Money sparks a range of emotions in everyone. We all grow up with varying notions of what money means to us. For some, money translates into a comforting feeling of security, while for others it prompts anxiousness, no matter how much they may have. Family, culture and upbringing can have profound impacts on how we view money and its meaning in our lives.
Buying your first home, traditionally one of the biggest investments we make, is a huge decision, especially in our current economic climate. We are witnessing seesawing financial markets and rising interest rates, which decreases purchasing power and increases payments, obviously having a negative impact on mortgage affordability. Additionally, inflation is raising the cost of living, which has a direct impact on our monthly budgets. Issues of supply and demand for housing inventory are also increasingly becoming a concern not just in Alberta, but nationally and globally.
Even with these challenges, home ownership holds great appeal, and with the right advice and some planning, you can still make a great investment that can pay off for you financially and in terms of your lifestyle. Some strategies can help you offset the costs so that home ownership can be attainable sooner than you may have thought.
Dream big but start small
Consider a smaller-sized property, such as a townhouse or duplex, rather than a standard single-detached home for your first home purchase. You'll get all the benefits of being a homeowner, while enjoying significantly lower utility bills (and often a smaller-sized yard to maintain).
It’s a great way to enter the market at what is usually a lower price point, while building equity and saving for your future dream home. Depending on your goals, these "starter homes" can also become rental properties in the future.
If you are considering a smaller property, like a condo or a townhome, investigate the monthly condo fees and have a lawyer review the condominium corporation documents prior to purchasing a unit. You'll want to make sure the building is structurally sound and the corporation's budget and financial statements are in good standing before deciding.
Buy a house with a secondary suite
Another avenue to make buying a home more attainable is to purchase a property with a secondary suite. It’s generally acknowledged a secondary suite will increase your home’s value. You’re maximizing square footage and, depending on zoning, gaining the opportunity to supplement your income and pay part of your mortgage by renting the suite to a tenant. Some lenders will consider this potential rental income in your mortgage application.
In addition to rental income, secondary suites also provide opportunity for multigenerational living, which could be attractive to prospective buyers when you're ready to sell your home. For example, having a family member or nanny move in could help offset the cost of childcare, resulting in more financial flexibility.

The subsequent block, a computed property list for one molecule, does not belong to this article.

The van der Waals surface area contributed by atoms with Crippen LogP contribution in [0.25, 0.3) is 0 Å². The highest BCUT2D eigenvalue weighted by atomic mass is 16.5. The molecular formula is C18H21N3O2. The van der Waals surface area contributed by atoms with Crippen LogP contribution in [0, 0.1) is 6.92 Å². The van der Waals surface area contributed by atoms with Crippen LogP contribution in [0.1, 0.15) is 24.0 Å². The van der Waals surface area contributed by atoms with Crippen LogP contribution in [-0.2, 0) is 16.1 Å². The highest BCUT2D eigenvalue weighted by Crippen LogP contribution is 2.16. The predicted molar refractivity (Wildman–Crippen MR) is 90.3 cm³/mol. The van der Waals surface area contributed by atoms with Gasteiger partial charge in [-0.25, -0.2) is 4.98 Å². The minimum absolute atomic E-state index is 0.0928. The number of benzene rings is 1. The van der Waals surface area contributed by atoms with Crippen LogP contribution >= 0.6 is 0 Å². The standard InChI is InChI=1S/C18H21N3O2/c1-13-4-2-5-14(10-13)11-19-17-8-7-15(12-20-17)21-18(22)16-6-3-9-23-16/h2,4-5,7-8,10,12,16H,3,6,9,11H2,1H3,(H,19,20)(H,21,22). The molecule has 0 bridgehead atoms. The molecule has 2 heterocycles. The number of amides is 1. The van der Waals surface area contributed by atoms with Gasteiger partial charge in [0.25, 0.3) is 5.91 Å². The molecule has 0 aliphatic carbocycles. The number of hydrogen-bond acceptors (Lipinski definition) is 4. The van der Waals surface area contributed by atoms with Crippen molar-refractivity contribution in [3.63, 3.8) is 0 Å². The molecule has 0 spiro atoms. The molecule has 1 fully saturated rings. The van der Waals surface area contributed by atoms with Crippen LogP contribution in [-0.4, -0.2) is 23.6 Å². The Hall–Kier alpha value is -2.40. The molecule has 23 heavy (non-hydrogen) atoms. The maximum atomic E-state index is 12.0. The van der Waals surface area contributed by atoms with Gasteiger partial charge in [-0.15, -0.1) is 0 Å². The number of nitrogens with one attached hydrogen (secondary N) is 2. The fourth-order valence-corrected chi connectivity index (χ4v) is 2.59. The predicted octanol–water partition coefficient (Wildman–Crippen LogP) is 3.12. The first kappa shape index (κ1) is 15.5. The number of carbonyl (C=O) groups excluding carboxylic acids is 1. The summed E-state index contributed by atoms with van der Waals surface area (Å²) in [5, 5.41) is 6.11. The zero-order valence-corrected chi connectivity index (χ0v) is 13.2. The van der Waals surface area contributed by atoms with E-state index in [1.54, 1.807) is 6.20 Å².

Purchasing a house as an investment property
In some cases, you may be able to afford an investment property on your own. If not, you may discover in conversation with a family member, life partner or close friend that you both share the same vision for an investment property. Instead of seeking to make your dream a reality on your own, you could partner with someone to increase your buying power. For example, your parents might have the savings to afford the down-payment, while you have a steadier income to make the regular mortgage payments.
In this case, you should both get independent legal advice about the type of co-ownership agreement you want to pursue. Both parties should weigh the pros and cons carefully, and make sure you're on the same page. Talking through scenarios such as your feelings towards a newer home or one that requires renovations is a great starting point. Once the details are confirmed, make it official with a contract!
Helpful Government of Canada programs
There are a couple of government programs that are worth looking into if you are serious about purchasing your first home. The First-Time Home Buyer Incentive offers 5 or 10% of the home's purchase price to put towards the down payment. When added to your down payment this can result in lower mortgage payments and carrying costs.
Another consideration is the Home Buyers' Plan, which allows you to withdraw up to $35,000 from you RRSPs to buy or build a qualifying home. The Home Buyers' Plan allows you to pay back the withdrawn amount within a 15-year period.
How to move forward in comfort
Regardless of what avenue you choose when buying a new home, reviewing your finances with a trusted Servus advisor is a great way to understand what you can afford and to get serious about your financial goals.
Often the way you set up your mortgage can make it more affordable as well. For example, splitting the mortgage into two parts (i.e., you can lock a portion into a fixed mortgage rate, term and payment, while the remaining portion is set up as an open line of credit) offers greater flexibility and less volatility when rates increase, while also allowing access to credit as you build equity in your home.
Lastly, did you know that Servus offers a Profit Share® cash advance? All members are eligible if they have a mortgage with Servus, feel free to ask us how you can take advantage of yours!